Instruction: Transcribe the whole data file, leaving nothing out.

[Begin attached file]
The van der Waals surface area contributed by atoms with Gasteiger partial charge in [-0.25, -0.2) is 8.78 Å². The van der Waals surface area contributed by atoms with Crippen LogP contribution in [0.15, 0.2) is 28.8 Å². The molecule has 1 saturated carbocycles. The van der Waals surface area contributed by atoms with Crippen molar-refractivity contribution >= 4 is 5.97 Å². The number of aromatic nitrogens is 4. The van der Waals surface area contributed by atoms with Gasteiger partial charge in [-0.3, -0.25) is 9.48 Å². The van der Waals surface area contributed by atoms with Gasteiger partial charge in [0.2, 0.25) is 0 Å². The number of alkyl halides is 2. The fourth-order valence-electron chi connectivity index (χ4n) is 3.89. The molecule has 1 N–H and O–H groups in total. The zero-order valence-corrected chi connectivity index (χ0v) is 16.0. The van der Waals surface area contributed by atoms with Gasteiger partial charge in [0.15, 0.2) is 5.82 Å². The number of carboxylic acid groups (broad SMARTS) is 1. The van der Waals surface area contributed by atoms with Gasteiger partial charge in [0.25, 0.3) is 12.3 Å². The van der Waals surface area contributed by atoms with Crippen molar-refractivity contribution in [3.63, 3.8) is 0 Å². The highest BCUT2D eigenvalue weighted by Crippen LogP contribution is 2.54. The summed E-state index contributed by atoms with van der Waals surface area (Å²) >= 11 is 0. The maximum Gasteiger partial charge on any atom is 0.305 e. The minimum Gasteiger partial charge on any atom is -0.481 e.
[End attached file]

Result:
The van der Waals surface area contributed by atoms with Gasteiger partial charge in [-0.25, -0.2) is 8.78 Å². The van der Waals surface area contributed by atoms with Crippen LogP contribution in [0.15, 0.2) is 28.8 Å². The molecule has 1 saturated carbocycles. The van der Waals surface area contributed by atoms with Crippen molar-refractivity contribution >= 4 is 5.97 Å². The number of aromatic nitrogens is 4. The van der Waals surface area contributed by atoms with Gasteiger partial charge in [-0.3, -0.25) is 9.48 Å². The van der Waals surface area contributed by atoms with Gasteiger partial charge in [0.2, 0.25) is 0 Å². The number of alkyl halides is 2. The fourth-order valence-electron chi connectivity index (χ4n) is 3.89. The molecule has 1 N–H and O–H groups in total. The zero-order valence-corrected chi connectivity index (χ0v) is 16.0. The van der Waals surface area contributed by atoms with Gasteiger partial charge in [0.15, 0.2) is 5.82 Å². The number of carboxylic acid groups (broad SMARTS) is 1. The van der Waals surface area contributed by atoms with Gasteiger partial charge in [0.25, 0.3) is 12.3 Å². The van der Waals surface area contributed by atoms with Crippen molar-refractivity contribution in [3.63, 3.8) is 0 Å². The highest BCUT2D eigenvalue weighted by Crippen LogP contribution is 2.54. The summed E-state index contributed by atoms with van der Waals surface area (Å²) >= 11 is 0. The maximum Gasteiger partial charge on any atom is 0.305 e. The minimum Gasteiger partial charge on any atom is -0.481 e.